Why is this site important?
The Campus Martius Museum highlights the history of Ohio's settlement, migration and transportation. The Ohio Company of Associates, which founded Marietta in 1788, established the first organized American settlement in the Northwest Territory. The Campus Martius Museum is on the site of the Campus Martius fortification, which was the Ohio Company’s headquarters. The museum features the restored, 200+ year old Rufus Putnam House on its original foundation, the last remaining structure from the original fortification. Exhibits trace the early settlement of Ohio as well as later migrations of rural Ohioans to cities and industrial centers.
Marietta, named after Queen Marie Antoinette of France, was the gateway to the Northwest Territory. In 1788 the Ohio Company sent an advance team of surveyors, carpenters, boat builders, and other artisans to settle on the mouth of the Muskingum River. The Settlers took immediate measures to provide for temporary shelter and security against the threat of Indian attack. On a high bluff overlooking the Muskingum, they constructed Campus Martius – a civilian fortification completed in stages between 1788 and 1791. “Campus Martius”, is Latin for “Field of Mars” and was thought to evoke images of the military camp in which the legions of ancient Rome once trained. The fortification was described as the “handsomest pile of buildings west of the Allegheny Mountains.”
The museum, built by the state of Ohio in 1928, encloses a home in the original fortification that belonged to Rufus Putnam, superintendent of the Ohio Company of Associates, the land company responsible for Marietta’s settlement. The Putnam House was restored in 1972, and still stands today on its original location as the only surviving dwelling of the Campus Martius fortification.
The museum also is the site of the Ohio Company Land Office, which was moved there in 1953 to ensure its preservation. In this historic structure, land deeds were allotted for the Ohio Company Purchase. Some of the earliest maps of the Northwest Territory were made in this office.
Early Marietta settlers were fascinated by the area’s elaborate complex of prehistoric earthworks – evidence an earlier people once had occupied the region. The Marietta earthworks, located on an elevated plain overlooking the Muskingum, where the first of Ohio’s prehistoric Indians sites to be accurately surveyed, mapped and described. Conus Mound was built by the Adena Culture (800 BC to AD100) while the square enclosure and other geometric structures were built by the Hopewell Culture (100BC to AD500).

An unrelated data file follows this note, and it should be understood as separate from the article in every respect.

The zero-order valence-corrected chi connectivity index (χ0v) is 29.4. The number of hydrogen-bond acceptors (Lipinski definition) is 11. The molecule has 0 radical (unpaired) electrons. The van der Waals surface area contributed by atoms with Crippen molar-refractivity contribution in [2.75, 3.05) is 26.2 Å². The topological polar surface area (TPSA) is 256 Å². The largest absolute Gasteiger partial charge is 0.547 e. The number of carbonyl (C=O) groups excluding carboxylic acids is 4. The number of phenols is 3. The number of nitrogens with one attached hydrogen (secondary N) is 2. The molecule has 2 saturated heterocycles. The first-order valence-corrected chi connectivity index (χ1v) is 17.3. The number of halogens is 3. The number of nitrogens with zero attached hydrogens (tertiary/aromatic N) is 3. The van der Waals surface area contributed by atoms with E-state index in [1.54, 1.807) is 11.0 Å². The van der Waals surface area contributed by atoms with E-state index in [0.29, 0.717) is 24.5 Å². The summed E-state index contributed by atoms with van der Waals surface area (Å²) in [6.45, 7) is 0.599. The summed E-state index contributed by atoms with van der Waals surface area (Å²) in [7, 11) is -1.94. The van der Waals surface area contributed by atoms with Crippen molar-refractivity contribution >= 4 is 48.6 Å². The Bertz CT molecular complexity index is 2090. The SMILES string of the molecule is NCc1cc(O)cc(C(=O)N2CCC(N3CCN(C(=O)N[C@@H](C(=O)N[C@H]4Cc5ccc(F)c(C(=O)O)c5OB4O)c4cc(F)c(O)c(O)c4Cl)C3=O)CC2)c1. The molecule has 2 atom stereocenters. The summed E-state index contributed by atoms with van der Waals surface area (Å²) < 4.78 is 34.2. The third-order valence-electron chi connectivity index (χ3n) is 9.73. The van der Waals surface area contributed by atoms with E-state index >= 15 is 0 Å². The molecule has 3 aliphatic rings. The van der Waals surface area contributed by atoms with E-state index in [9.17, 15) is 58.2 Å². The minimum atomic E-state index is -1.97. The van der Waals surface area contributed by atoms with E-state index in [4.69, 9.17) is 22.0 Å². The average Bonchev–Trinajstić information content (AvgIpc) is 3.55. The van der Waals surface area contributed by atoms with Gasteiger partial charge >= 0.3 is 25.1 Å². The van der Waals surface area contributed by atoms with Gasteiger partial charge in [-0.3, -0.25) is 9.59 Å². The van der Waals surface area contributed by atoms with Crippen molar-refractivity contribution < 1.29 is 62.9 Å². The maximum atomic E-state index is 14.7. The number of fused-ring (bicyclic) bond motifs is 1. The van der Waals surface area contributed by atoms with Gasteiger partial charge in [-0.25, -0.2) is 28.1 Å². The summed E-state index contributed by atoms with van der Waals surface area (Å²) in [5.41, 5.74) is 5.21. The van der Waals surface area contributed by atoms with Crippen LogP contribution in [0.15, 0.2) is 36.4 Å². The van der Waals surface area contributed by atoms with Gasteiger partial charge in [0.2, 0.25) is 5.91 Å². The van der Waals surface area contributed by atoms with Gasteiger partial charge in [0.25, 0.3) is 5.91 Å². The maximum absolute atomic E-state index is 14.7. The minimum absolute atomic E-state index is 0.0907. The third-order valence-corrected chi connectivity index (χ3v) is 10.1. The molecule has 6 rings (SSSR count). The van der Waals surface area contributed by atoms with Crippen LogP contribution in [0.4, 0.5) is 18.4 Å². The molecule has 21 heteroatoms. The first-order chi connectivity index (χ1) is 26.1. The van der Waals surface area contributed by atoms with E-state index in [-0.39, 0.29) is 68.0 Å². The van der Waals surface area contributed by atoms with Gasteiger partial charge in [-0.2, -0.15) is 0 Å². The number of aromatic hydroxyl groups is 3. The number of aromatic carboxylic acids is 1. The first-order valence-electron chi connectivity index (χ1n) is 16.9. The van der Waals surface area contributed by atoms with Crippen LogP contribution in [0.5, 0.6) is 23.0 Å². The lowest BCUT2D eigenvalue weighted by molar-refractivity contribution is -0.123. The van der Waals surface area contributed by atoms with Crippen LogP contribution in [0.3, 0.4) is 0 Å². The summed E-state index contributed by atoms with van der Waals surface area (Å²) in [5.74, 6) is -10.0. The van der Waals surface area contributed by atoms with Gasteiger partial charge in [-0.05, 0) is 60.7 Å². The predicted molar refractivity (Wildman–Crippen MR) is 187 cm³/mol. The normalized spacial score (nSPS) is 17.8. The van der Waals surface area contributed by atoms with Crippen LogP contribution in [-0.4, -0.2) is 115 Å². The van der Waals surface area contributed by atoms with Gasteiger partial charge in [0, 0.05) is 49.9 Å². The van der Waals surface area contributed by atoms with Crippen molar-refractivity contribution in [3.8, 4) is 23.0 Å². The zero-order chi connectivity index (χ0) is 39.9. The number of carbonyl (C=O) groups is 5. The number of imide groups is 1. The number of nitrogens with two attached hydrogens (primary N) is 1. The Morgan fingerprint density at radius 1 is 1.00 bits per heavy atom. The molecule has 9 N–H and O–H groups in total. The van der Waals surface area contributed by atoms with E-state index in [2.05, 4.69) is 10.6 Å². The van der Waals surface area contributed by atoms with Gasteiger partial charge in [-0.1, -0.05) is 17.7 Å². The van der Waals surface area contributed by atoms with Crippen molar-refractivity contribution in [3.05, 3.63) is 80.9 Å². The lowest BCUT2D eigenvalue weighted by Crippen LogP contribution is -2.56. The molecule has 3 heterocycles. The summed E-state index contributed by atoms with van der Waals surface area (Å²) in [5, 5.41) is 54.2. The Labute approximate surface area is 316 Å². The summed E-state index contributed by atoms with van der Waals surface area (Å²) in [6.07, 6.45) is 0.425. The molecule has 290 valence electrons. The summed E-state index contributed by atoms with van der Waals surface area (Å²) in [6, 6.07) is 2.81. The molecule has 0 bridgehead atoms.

Touched by Conflict, an exhibit on the Civil War from Marietta’s eyes.
Discover what lead up to Marietta’s involvement in the Civil War, and how local heros helped shape its outcome. This exhibit is rich with many military and personal items that were owned by Washington County soldiers. Follow the war through the eyes of the home front by reading first hand accounts from newspapers and journals from that time. A sampling of local heroes that will be featured are General Benjamin Fearing, Major J. Palmer, Captain James Selby, Captain J. Gage Barker, and Colonel Thomas Moore, as well as musicians, Woman’s Soldiers Relief and GAR items. This exhibit runs through 2015.
Paradise Found and Lost: Migration in the Ohio Valley, 1850-1970
The focus of the exhibit Paradise Found and Lost: Migration in the Ohio Valley, 1850-1970 goes beyond Ohio's early settlement. It explores two later waves of migration that shaped the state's history: the movement of many rural Ohioans to cities between 1850 and 1910, and the influx of Appalachians from Kentucky and West Virginia into Ohio's industrial centers such as Dayton and Akron between 1910 and 1970.
The exhibit includes 90 objects from Ohio History Connection collections, ranging from an early mechanized seed drill to a jacket worn during performances by contemporary country music singer Dwight Yoakam, the son of Appalachian emigrants. In addition to artifacts, exhibits contain audio accounts taken from diaries and journals kept by these people on the move, video views of factory and city life, and interactive computer programs showing migration patterns and Ohio's economic development.